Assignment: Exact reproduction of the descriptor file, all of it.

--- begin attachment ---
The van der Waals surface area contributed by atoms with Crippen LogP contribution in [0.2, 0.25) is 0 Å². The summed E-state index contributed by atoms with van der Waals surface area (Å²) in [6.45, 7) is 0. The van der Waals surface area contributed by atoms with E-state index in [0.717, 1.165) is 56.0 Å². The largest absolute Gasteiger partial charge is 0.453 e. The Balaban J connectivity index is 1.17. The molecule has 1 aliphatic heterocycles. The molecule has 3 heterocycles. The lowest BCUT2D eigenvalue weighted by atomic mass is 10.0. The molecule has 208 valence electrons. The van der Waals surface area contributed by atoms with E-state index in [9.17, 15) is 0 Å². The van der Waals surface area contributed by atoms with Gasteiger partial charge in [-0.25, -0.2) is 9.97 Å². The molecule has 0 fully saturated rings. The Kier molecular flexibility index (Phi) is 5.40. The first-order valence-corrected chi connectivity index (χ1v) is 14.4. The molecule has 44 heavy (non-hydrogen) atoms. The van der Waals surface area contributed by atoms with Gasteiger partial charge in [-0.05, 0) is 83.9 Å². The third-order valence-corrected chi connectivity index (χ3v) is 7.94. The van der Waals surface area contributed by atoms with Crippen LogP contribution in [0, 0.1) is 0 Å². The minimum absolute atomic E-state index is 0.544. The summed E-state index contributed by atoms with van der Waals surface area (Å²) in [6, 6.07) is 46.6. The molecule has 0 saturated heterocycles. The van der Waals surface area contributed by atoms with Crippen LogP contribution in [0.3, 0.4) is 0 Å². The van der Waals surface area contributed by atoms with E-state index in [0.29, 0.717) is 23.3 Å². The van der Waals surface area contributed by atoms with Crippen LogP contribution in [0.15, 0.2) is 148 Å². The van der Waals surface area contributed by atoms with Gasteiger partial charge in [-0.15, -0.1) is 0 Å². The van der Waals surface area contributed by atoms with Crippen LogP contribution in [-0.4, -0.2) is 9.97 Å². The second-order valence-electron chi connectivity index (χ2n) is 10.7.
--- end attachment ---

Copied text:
The van der Waals surface area contributed by atoms with Crippen LogP contribution in [0.2, 0.25) is 0 Å². The summed E-state index contributed by atoms with van der Waals surface area (Å²) in [6.45, 7) is 0. The van der Waals surface area contributed by atoms with E-state index in [0.717, 1.165) is 56.0 Å². The largest absolute Gasteiger partial charge is 0.453 e. The Balaban J connectivity index is 1.17. The molecule has 1 aliphatic heterocycles. The molecule has 3 heterocycles. The lowest BCUT2D eigenvalue weighted by atomic mass is 10.0. The molecule has 208 valence electrons. The van der Waals surface area contributed by atoms with E-state index in [9.17, 15) is 0 Å². The van der Waals surface area contributed by atoms with Gasteiger partial charge in [-0.25, -0.2) is 9.97 Å². The molecule has 0 fully saturated rings. The Kier molecular flexibility index (Phi) is 5.40. The first-order valence-corrected chi connectivity index (χ1v) is 14.4. The molecule has 44 heavy (non-hydrogen) atoms. The van der Waals surface area contributed by atoms with Gasteiger partial charge in [-0.05, 0) is 83.9 Å². The third-order valence-corrected chi connectivity index (χ3v) is 7.94. The van der Waals surface area contributed by atoms with Crippen LogP contribution in [0, 0.1) is 0 Å². The minimum absolute atomic E-state index is 0.544. The summed E-state index contributed by atoms with van der Waals surface area (Å²) in [6, 6.07) is 46.6. The molecule has 0 saturated heterocycles. The van der Waals surface area contributed by atoms with Crippen LogP contribution in [0.3, 0.4) is 0 Å². The van der Waals surface area contributed by atoms with E-state index in [0.29, 0.717) is 23.3 Å². The van der Waals surface area contributed by atoms with Crippen LogP contribution in [0.15, 0.2) is 148 Å². The van der Waals surface area contributed by atoms with Gasteiger partial charge in [-0.15, -0.1) is 0 Å². The van der Waals surface area contributed by atoms with Crippen LogP contribution in [-0.4, -0.2) is 9.97 Å². The second-order valence-electron chi connectivity index (χ2n) is 10.7.